Util::EvalSnippet - eval snippets of code in the context of a caller marker


Use snippet files to make instant changes to apps that normally require a restart. Example usage:

    use Util::EvalSnippet;

    sub some_method {


When developing in many frameworks (Catalyst, mod_perl etc), every save involves an app reload that can take from a few seconds to over a minute on your dev server. This module helps you minimize the inconvenience by allowing you to develop code in snippets, saving as you go, and then merge your changes back into your application's module when you're done.


Default: "eval_snippet"



Place the function in your module, in a method that the app is not caching, and reload the app that will call that code.

A snippet will automatically appear in the ~/eval-snippets directory.

You can change the eval snippets directory by setting the SNIPPET_DIR environment variable, if you prefer.

If you need more than one snippet in a module, name them:

    package Some::Module;
    use Util::EvalSnippet;

    sub some_method {

When you run the code, the module creates the following snippet files in your snippets directory:


Snippets are created with header comments. Do not delete them.

Make changes and save in your snippets directory, then reload your view to see the updated code in action without having to wait for an app restart.

When you're finished with development, merge the module's snippets back into the module by running, in a shell:

    perl-eval-snippet --merge Some::Module

That will merge the snippets into the module, and remove the "use Util::EvalSnippet;" statement.

After merging, it's probably a good idea for you to examine the code in situ to confirm the spacing looks good and, of course, to confirm all is well.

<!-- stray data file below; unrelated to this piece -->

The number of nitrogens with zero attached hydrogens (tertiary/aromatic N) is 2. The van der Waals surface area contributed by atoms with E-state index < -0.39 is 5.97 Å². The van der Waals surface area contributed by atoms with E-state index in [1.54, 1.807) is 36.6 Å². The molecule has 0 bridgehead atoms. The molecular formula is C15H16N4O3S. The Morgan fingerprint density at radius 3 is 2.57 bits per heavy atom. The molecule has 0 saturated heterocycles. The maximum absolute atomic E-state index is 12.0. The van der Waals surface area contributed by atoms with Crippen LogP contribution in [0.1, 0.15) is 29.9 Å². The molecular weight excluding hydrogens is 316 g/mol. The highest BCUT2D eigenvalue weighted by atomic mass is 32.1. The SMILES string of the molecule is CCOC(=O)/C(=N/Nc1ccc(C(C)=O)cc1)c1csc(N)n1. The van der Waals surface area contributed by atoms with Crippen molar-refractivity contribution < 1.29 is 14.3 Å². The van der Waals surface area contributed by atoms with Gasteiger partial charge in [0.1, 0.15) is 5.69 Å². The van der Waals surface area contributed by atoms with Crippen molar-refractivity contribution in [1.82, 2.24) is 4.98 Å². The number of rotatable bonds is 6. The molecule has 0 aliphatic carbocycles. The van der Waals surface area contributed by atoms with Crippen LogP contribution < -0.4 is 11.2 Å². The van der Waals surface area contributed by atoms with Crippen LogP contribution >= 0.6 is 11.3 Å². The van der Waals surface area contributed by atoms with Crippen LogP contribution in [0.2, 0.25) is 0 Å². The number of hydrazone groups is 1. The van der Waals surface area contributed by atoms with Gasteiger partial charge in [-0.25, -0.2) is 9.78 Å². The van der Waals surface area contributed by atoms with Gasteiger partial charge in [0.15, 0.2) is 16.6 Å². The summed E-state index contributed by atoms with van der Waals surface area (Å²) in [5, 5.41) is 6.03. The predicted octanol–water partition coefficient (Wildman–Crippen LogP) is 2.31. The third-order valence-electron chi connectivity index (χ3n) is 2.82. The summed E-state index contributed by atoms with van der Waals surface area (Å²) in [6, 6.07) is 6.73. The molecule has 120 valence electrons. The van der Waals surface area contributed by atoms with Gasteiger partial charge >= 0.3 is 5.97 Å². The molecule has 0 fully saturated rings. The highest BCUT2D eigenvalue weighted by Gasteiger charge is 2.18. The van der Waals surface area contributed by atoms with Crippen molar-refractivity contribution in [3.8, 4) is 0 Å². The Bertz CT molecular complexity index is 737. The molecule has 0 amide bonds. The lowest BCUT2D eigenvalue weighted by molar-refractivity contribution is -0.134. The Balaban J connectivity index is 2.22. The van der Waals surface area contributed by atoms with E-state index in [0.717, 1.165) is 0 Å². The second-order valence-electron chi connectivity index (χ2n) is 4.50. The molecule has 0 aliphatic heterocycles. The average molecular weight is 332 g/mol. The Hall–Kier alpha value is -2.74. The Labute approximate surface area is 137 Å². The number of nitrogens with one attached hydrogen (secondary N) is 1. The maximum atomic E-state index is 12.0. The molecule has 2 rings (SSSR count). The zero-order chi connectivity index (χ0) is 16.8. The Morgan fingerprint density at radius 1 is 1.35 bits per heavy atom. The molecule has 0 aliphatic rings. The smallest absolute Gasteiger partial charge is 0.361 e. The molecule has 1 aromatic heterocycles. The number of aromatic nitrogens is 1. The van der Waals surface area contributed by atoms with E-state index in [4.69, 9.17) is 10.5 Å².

If you're only done with one snippet, you can merge it in on it's own using:

    perl-eval-snippet --merge Some::Module-one

The "use Util::EvalSnippet;" statement is only removed if there are no more eval_snippet() calls left in the code.

Note: If you're working on multiple instances of a module namespace (different branches etc), either ensure you neame snippets uniquely, or ensure the SNIPPET_DIR environment variable is set differently for each. This tool is not designed (yet :D) to work across multiple instances of the same file.



By default, snippets are created in the ~/eval-snippets directory. If you want to change that, set the environment var SNIPPET_DIR to point to where you would like snippets saved.


If you want to, you can add a sanity check so that snippet code won't run outside of your development environment. If you set the ALLOW_SNIPPETS env var to a true value and use the module like this:

    use Util::EvalSnippet 'safe';

it will die unless the env var is set.

That way, the paranoid amongst you can be sure that the snippets are never run outside of your dev environment - since the code involves blind eval of a text file, this may or may not be a security concern for you.

If you end up using the module a lot, adding a git hook to reject commits containing Util::EvalSnippet code may also be useful.


As, basically, a templating solution, there are some things that are not easily dealt with.

For example, this module does not do anything clever with string interpolation, so some things will not work. The main inconvenience is embedded literal variables in strings. Eg, say you have a view that returns content to the browser:

    sub some_view {
      my $self = shift;

and you have this in a snippet:

    return '<p>The variable is called $x</p>';

it will not do what you think it should.

This should not be issues in most environments as you should be using templates for your views.

Another place where this may not work is for dynamically created variables.

Both of these issues involve bad design patterns anyway, so they won't affect you, right? :D


Copyright 2018 Clive Holloway

Licensed for distribution under the GNU GENERAL PUBLIC LICENSE

2 POD Errors

The following errors were encountered while parsing the POD:

Around line 240:

'=item' outside of any '=over'

Around line 263:

You forgot a '=back' before '=head1'